By Christopher Zoukis

On September 16, 2016, the Court of Civil Appeals of Alabama reversed an order by the Montgomery Circuit Court granting summary judgment in favor of state prison officials in a lawsuit filed by a state prisoner alleging constitutional violations.

Ronald D. Veteto claimed that he was forced to cell with fellow prisoner Anthony Merriweather at the St. Clair Correctional Facility, even though they were incompatible, and that Merriweather had engaged in a course of behavior designed to make Veteto change cells. Such behavior included “depriving Veteto of sleep, stealing his belongings, and, ultimately, physically assaulting him.”

Veteto further alleged that Merriweather had paid a fellow prisoner to stab him four times, calling him a “rat” – presumably because Veteto had reported Merriweather’s behavior to prison staff.

Veteto asserted claims against Merriweather for theft, conversion, assault and battery, nuisance and “willfulness and wantonness.” He also alleged that Warden Dewayne Estes and prison guards Kenneth Peters and Carla Graham had violated his constitutional rights to be free from cruel and unusual punishment and racial discrimination (Veteto is white, Merriweather is black), by failing to “protect him from Merriweather’s illegal and unconstitutional conduct.”

Defendants Merriweather, Estes, Peters and Graham all filed motions for summary judgment, which were granted by the circuit court.

The defendants probably did not consult with their attorneys prior to filing the motions, however, because they did not include any evidentiary support. Instead, as pointed out by Veteto in his appeal, the motions for summary judgment amounted to nothing more than conclusory denials of the facts alleged in his sworn complaint. As such, they failed to show there was no genuine issue of material fact in dispute – a core requirement for summary judgment.

The Court of Civil Appeals agreed with Veteto, reversing the circuit court’s order. Noting that Veteto had a long history of filing meritless claims, including against other prisoners, the appellate court stated, “Regardless of how litigious Veteto is … summary judgments cannot be entered against him if the parties moving for those summary judgments do not adhere to the requirements of Alabama Rules of Civil Procedure and of established caselaw and if they fail to meet their burden of demonstrating that no genuine issues of material fact exist and that they are entitled to judgments as a matter of law.”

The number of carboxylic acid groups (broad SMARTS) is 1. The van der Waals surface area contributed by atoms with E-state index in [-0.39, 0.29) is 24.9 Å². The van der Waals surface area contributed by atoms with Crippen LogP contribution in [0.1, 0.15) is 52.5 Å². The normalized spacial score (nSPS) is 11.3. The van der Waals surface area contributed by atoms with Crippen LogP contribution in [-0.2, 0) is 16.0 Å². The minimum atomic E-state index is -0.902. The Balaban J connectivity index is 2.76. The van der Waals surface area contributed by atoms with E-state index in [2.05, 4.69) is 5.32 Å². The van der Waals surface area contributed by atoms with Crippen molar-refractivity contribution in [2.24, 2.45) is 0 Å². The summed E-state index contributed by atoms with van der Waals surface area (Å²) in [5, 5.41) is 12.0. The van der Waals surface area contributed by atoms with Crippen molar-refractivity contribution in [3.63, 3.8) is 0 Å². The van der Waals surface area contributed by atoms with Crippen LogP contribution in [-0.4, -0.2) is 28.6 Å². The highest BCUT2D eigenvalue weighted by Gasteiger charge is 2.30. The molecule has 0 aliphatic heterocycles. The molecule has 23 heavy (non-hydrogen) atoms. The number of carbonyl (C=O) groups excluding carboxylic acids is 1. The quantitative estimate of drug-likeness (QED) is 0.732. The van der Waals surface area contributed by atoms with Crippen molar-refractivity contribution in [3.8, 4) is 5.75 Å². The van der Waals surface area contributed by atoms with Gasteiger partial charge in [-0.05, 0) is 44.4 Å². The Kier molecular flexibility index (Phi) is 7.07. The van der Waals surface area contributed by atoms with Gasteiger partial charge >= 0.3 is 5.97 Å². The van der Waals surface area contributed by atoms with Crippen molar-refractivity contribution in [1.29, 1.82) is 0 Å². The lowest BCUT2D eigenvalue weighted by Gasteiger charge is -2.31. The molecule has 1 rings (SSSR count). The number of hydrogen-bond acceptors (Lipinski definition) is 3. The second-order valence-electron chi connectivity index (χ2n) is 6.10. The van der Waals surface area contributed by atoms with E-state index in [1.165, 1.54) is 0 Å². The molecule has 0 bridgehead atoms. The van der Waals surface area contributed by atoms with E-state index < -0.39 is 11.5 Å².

The appellate court also noted the defendants had failed to file briefs on appeal, while Veteto represented himself pro se. See: Veteto v. Merriweather, 2016 Ala. Civ. App. LEXIS 235 (Ala. Civ. App. 2016).

In a subsequent ruling on February 3, 2017, the Court of Civil Appeals rejected Veteto’s petition for a writ of mandamus “directing the Montgomery Circuit Court … to enter a temporary restraining order requiring that Dewayne Estes, the warden of the prison, supply him with materials that Veteto says are essential for him to prepare, present, and argue the underlying civil action.”

Specifically, Veteto alleged that Warden Estes and other prison officials had engaged in a pattern of retaliation and harassment against him, and denied him access to legal research, clerical supplies, postage and timely notary services necessary for him to continue litigating his claims. He further said the circuit court had failed to respond to his motions for a temporary restraining order and preliminary injunction.

The appellate court found that Veteto had failed to comply with court rules with respect to his petition, including serving a copy on the trial court judge and including an appendix of the relevant record on appeal. Although the Court of Civil Appeals recognized “that Veteto claims that circumstances imposed by prison officials have rendered him unable to comply with the rules of appellate procedure,” that did not excuse his non-compliance.

Therefore, his petition seeking a writ of mandamus was dismissed. See: Ex parte Veteto, 2017 Ala. Civ. App. LEXIS 35 (Ala. Civ. App. 2017).

Related legal case

Ex parte Veteto

This article originally appeared in Prison Legal News on June 30, 2017.

About Christopher Zoukis
Christopher Zoukis is an outspoken prisoner rights and correctional education advocate who is incarcerated at FCI Petersburg Medium in Virginia. He is an award-winning writer whose work has been published widely in major publications such as The Huffington Post, Prison Legal News, New York Daily News and various other print and online publications. Learn more about Christopher Zoukis at christopherzoukis.com and prisoneducation.com.

About Christopher Zoukis, MBA

Christopher Zoukis, MBA, is the Managing Director of the Zoukis Consulting Group, a federal prison consultancy that assists attorneys, federal criminal defendants, and federal prisoners with prison preparation, in-prison matters, and reentry. His books include Directory of Federal Prisons (Middle Street Publishing, 2020), Federal Prison Handbook (Middle Street Publishing, 2017), Prison Education Guide (PLN Publishing, 2016), and College for Convicts: The Case for Higher Education in American Prisons (McFarland & Company, 2014).